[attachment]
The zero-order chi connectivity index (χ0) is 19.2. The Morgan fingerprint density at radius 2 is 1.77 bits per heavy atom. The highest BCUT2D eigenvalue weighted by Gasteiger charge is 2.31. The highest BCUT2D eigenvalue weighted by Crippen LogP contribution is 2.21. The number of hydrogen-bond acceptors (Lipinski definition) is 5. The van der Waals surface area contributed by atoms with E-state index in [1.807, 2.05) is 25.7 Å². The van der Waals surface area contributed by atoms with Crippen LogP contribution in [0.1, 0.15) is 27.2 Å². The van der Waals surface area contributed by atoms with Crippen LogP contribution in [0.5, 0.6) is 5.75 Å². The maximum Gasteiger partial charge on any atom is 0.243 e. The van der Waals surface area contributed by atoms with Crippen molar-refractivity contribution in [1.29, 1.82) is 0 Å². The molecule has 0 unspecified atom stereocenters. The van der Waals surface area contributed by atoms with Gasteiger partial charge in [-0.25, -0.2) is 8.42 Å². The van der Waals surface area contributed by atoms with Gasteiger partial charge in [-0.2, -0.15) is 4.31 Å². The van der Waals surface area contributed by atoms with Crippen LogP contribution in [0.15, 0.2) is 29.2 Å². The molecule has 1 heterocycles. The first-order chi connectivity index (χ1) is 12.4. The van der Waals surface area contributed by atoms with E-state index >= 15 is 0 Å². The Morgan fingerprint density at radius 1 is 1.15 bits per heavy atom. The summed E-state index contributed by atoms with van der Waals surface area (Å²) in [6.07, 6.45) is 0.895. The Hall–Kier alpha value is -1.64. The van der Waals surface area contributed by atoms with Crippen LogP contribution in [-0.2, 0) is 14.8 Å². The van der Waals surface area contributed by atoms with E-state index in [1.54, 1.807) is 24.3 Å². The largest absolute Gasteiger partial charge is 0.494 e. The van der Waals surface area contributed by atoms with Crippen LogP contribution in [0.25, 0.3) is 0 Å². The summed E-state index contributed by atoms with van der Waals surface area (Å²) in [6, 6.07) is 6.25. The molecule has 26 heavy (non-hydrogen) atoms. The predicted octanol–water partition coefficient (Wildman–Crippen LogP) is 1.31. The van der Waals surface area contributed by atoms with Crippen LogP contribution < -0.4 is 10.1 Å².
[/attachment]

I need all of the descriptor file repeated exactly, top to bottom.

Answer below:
The zero-order chi connectivity index (χ0) is 19.2. The Morgan fingerprint density at radius 2 is 1.77 bits per heavy atom. The highest BCUT2D eigenvalue weighted by Gasteiger charge is 2.31. The highest BCUT2D eigenvalue weighted by Crippen LogP contribution is 2.21. The number of hydrogen-bond acceptors (Lipinski definition) is 5. The van der Waals surface area contributed by atoms with E-state index in [1.807, 2.05) is 25.7 Å². The van der Waals surface area contributed by atoms with Crippen LogP contribution in [0.1, 0.15) is 27.2 Å². The van der Waals surface area contributed by atoms with Crippen LogP contribution in [0.5, 0.6) is 5.75 Å². The maximum Gasteiger partial charge on any atom is 0.243 e. The van der Waals surface area contributed by atoms with Crippen molar-refractivity contribution in [1.29, 1.82) is 0 Å². The molecule has 0 unspecified atom stereocenters. The van der Waals surface area contributed by atoms with Gasteiger partial charge in [-0.25, -0.2) is 8.42 Å². The van der Waals surface area contributed by atoms with Gasteiger partial charge in [-0.2, -0.15) is 4.31 Å². The van der Waals surface area contributed by atoms with Crippen LogP contribution in [0.15, 0.2) is 29.2 Å². The molecule has 1 heterocycles. The first-order chi connectivity index (χ1) is 12.4. The van der Waals surface area contributed by atoms with E-state index >= 15 is 0 Å². The Morgan fingerprint density at radius 1 is 1.15 bits per heavy atom. The summed E-state index contributed by atoms with van der Waals surface area (Å²) in [6.07, 6.45) is 0.895. The Hall–Kier alpha value is -1.64. The van der Waals surface area contributed by atoms with Crippen LogP contribution in [-0.2, 0) is 14.8 Å². The van der Waals surface area contributed by atoms with E-state index in [1.54, 1.807) is 24.3 Å². The largest absolute Gasteiger partial charge is 0.494 e. The van der Waals surface area contributed by atoms with Crippen LogP contribution in [0.25, 0.3) is 0 Å². The summed E-state index contributed by atoms with van der Waals surface area (Å²) in [6, 6.07) is 6.25. The molecule has 26 heavy (non-hydrogen) atoms. The predicted octanol–water partition coefficient (Wildman–Crippen LogP) is 1.31. The van der Waals surface area contributed by atoms with Crippen LogP contribution < -0.4 is 10.1 Å².